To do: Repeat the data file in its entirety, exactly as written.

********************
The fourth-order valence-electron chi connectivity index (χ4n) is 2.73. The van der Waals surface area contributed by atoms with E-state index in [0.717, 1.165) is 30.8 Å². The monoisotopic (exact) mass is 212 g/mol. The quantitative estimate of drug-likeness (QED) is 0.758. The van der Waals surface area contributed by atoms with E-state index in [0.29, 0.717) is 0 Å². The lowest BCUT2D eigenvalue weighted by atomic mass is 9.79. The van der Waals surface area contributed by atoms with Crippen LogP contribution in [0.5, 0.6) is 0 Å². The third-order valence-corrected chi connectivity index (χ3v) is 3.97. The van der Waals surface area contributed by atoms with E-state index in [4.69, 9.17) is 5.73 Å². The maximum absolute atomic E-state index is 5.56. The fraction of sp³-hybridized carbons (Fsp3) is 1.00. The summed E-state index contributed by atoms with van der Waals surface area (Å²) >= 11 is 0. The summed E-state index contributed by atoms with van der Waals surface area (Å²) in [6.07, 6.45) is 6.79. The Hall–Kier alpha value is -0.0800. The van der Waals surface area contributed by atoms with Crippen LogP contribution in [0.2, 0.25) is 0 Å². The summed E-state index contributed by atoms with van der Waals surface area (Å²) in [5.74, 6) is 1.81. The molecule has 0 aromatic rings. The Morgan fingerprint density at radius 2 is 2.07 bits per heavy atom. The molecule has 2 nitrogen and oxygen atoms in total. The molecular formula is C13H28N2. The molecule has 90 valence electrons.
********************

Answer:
The fourth-order valence-electron chi connectivity index (χ4n) is 2.73. The van der Waals surface area contributed by atoms with E-state index in [0.717, 1.165) is 30.8 Å². The monoisotopic (exact) mass is 212 g/mol. The quantitative estimate of drug-likeness (QED) is 0.758. The van der Waals surface area contributed by atoms with E-state index in [0.29, 0.717) is 0 Å². The lowest BCUT2D eigenvalue weighted by atomic mass is 9.79. The van der Waals surface area contributed by atoms with Crippen LogP contribution in [0.5, 0.6) is 0 Å². The third-order valence-corrected chi connectivity index (χ3v) is 3.97. The van der Waals surface area contributed by atoms with E-state index in [4.69, 9.17) is 5.73 Å². The maximum absolute atomic E-state index is 5.56. The fraction of sp³-hybridized carbons (Fsp3) is 1.00. The summed E-state index contributed by atoms with van der Waals surface area (Å²) >= 11 is 0. The summed E-state index contributed by atoms with van der Waals surface area (Å²) in [6.07, 6.45) is 6.79. The Hall–Kier alpha value is -0.0800. The van der Waals surface area contributed by atoms with Crippen LogP contribution in [0.2, 0.25) is 0 Å². The summed E-state index contributed by atoms with van der Waals surface area (Å²) in [5.74, 6) is 1.81. The molecule has 0 aromatic rings. The Morgan fingerprint density at radius 2 is 2.07 bits per heavy atom. The molecule has 2 nitrogen and oxygen atoms in total. The molecular formula is C13H28N2. The molecule has 90 valence electrons.